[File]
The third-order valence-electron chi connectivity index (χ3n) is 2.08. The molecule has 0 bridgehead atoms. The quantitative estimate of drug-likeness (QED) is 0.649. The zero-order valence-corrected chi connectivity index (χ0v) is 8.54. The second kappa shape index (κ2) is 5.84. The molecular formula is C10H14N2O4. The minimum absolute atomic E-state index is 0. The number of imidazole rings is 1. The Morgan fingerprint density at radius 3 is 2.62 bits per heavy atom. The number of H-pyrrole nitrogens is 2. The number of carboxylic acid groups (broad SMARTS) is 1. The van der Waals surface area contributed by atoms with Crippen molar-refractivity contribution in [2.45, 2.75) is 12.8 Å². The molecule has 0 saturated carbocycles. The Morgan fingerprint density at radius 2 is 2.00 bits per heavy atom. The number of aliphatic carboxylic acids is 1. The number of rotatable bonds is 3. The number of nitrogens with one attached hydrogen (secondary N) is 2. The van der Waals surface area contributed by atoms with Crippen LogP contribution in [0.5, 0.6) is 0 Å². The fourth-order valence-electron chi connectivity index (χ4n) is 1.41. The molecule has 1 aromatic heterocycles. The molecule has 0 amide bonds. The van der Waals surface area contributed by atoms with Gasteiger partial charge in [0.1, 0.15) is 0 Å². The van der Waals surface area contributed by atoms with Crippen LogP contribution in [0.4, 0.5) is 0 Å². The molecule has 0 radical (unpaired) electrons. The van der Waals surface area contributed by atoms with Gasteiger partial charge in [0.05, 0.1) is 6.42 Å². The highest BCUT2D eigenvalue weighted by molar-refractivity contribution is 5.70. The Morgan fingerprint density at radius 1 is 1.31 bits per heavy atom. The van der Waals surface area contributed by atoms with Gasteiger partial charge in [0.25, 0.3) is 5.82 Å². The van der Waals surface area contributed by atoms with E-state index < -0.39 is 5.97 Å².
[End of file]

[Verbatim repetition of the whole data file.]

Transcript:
The third-order valence-electron chi connectivity index (χ3n) is 2.08. The molecule has 0 bridgehead atoms. The quantitative estimate of drug-likeness (QED) is 0.649. The zero-order valence-corrected chi connectivity index (χ0v) is 8.54. The second kappa shape index (κ2) is 5.84. The molecular formula is C10H14N2O4. The minimum absolute atomic E-state index is 0. The number of imidazole rings is 1. The Morgan fingerprint density at radius 3 is 2.62 bits per heavy atom. The number of H-pyrrole nitrogens is 2. The number of carboxylic acid groups (broad SMARTS) is 1. The van der Waals surface area contributed by atoms with Crippen molar-refractivity contribution in [2.45, 2.75) is 12.8 Å². The molecule has 0 saturated carbocycles. The Morgan fingerprint density at radius 2 is 2.00 bits per heavy atom. The number of aliphatic carboxylic acids is 1. The number of rotatable bonds is 3. The number of nitrogens with one attached hydrogen (secondary N) is 2. The van der Waals surface area contributed by atoms with Crippen LogP contribution in [0.5, 0.6) is 0 Å². The fourth-order valence-electron chi connectivity index (χ4n) is 1.41. The molecule has 1 aromatic heterocycles. The molecule has 0 amide bonds. The van der Waals surface area contributed by atoms with Gasteiger partial charge in [0.1, 0.15) is 0 Å². The van der Waals surface area contributed by atoms with Crippen LogP contribution in [0.4, 0.5) is 0 Å². The molecule has 0 radical (unpaired) electrons. The van der Waals surface area contributed by atoms with Gasteiger partial charge in [0.05, 0.1) is 6.42 Å². The highest BCUT2D eigenvalue weighted by molar-refractivity contribution is 5.70. The Morgan fingerprint density at radius 1 is 1.31 bits per heavy atom. The van der Waals surface area contributed by atoms with Gasteiger partial charge in [0.25, 0.3) is 5.82 Å². The van der Waals surface area contributed by atoms with E-state index < -0.39 is 5.97 Å².